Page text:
Circulating Tumor Cells Useful for Identification of Potential Melanoma Relapse

A recent study determined circulating tumor cells were associated with melanoma relapse, suggesting that this form of liquid biopsy could help identify patients who would benefit from adjuvant therapy.

Circulating tumor cells (CTCs) were found to be independently associated with melanoma relapse, which suggests CTC assessment could be useful to identify patients at risk of relapse who could benefit from a more aggressive therapy, according to a recent study published in Clinical Cancer Research.1-2

One or more CTCs, a form of liquid biopsy, were found in the baseline blood sample in 37% of patients. Further, 14% of patients experienced disease relapse within 6 months of the baseline CTC measurement.

“These results suggest that CTC assessment at first presentation of node-positive melanoma may be useful for the early identification of stage III patients who are at high risk for disease relapse,” said lead investigator Anthony Lucci, MD, from the Department of breast surgical oncology at The University of Texas MD Anderson, in an interview. “We believe that identification of high-risk patients should allow optimal use of effective adjuvant immunotherapies.”

The prospective study recruited 243 patients of stage III cutaneous melanoma with patients in different sub-stages of node-positive melanoma. Of the 243 patients, 45 had stage IIIA disease, 67 had stage IIIB disease, 118 had stage IIIC disease, and 13 patients had stage IIID disease. The goal of the study was to utilize a liquid biopsy technique to look for CTCs at baseline presentation of patients.

As a result, CTC detection was not associated with stage designation or primary tumor characteristics. The detection of 1 or more CTCs was associated with a decreased 6-month relapse-free survival (hazard ratio (HR), 3.62; 95% CI, 1.78-7.36; P <0.0001) and 54-month relapse-free survival (HR 1.69; 95% CI, 1.13-2.54; P = 0.01).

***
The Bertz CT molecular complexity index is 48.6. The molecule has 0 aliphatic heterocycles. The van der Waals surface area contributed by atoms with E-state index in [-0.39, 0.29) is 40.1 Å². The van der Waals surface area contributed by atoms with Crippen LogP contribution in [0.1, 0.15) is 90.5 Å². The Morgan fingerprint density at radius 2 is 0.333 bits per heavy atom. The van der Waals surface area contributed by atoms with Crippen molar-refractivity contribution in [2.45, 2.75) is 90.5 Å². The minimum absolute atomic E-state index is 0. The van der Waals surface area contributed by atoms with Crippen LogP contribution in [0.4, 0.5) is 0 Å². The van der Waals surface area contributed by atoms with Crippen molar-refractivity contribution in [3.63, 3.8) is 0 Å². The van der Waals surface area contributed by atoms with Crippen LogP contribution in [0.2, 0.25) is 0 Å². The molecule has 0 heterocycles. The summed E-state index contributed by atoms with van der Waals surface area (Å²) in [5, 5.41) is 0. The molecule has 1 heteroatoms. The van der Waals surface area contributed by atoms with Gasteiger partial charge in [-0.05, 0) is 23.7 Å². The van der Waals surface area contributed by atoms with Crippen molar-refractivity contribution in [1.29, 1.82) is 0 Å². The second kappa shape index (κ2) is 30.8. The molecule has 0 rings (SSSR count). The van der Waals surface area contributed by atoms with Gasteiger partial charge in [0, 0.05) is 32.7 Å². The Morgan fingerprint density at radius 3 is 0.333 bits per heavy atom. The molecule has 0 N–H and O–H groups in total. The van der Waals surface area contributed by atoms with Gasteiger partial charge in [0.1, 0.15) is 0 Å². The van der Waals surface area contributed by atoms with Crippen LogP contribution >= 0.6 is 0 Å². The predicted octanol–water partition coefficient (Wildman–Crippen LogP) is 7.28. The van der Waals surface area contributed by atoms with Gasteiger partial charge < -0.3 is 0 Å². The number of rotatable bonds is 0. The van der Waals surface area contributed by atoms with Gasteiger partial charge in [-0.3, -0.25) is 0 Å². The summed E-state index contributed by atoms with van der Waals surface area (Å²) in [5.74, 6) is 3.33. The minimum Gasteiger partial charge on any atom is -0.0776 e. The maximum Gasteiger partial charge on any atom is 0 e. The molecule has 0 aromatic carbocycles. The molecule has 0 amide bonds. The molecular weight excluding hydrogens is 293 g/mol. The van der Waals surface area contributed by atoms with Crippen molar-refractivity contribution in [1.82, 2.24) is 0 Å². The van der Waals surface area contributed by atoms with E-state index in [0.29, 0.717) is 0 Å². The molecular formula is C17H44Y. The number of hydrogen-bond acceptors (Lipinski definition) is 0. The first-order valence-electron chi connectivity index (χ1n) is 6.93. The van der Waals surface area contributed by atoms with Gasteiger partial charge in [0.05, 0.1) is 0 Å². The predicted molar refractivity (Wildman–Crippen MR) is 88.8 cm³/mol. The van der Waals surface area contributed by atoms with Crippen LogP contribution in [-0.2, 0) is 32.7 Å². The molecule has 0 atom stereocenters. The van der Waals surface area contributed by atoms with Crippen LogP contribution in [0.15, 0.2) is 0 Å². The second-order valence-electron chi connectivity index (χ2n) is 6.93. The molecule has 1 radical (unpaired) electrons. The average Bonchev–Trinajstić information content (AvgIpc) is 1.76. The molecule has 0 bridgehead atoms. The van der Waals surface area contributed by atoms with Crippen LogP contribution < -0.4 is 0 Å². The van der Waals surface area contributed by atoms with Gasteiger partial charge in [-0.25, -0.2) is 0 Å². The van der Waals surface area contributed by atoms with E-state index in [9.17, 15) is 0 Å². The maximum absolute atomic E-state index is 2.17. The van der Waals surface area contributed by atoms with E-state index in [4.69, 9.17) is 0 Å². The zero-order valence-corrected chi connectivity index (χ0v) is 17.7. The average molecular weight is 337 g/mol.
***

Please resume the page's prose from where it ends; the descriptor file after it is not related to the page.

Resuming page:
“We were not certain we could routinely identify CTCs in patients with node-positive melanoma, as previous studies were performed with patients who already had metastatic (Stage IV) disease,” said Lucci. “We were surprised when we were able to identify CTCs in over one-third of the node-positive patients.”

As Lucci describes, the goal is that liquid biopsy information will be utilized in the near future to guide the treatment of patients with melanoma. He believes this data will help determine who will benefit the most from adjuvant therapies, in turn avoiding unnecessary treatments and toxicities to those who will not benefit.

Further, in the near future, the team hopes liquid biopsy can be a more effective means of monitoring how a patient responds to therapy. Lucci hypothesizes that “future liquid biopsy techniques will prove to be more sensitive and cost-effective monitoring techniques than routine imaging such as PET or CT scans.”

“CTCs provided independent information on likelihood of relapse, even when accounting for different sub-stages, or standard clinical and pathologic factors used in the clinic for treatment decision-making, said Lucci. “This finding supports future use of liquid biopsy in the clinic, since it appears to add information on disease relapse risk that one simply could not get from clinical information alone. Larger, prospective studies will confirm the utility of liquid biopsy in patient management, but this was an important first step.”

A limitation of the study was that tumor molecular profiling was not routinely performed for stage III patients at the time of patient recruitment, meaning the investigators were not able to determine if CTC detection was associated with any specific tumor mutation or molecular signature. Further, the researchers were not able to determine whether current aggressive therapies effect CTC detection because effective checkpoint blockades and targeted therapy regimens were not deployed during the time of the study.

Going forward, the researchers hope liquid biopsy can provide valuable information as to who is at high-risk of relapse, as well as provide predictive information regarding potential therapies and their effectiveness for patients.


1. Lucci A, Hall CS, Patel SP, et al. Circulating tumor cells and early relapse in node-positive melanoma. Clinical Cancer Research. DOI: 10.1158/1078-0432.CCR-19-2670.

2. Study demonstrates liquid biopsy as effective predictor of stage III melanoma relapse and treatment [news release]. Houston, Texas. Published February 3, 2020. Accessed February 4, 2020.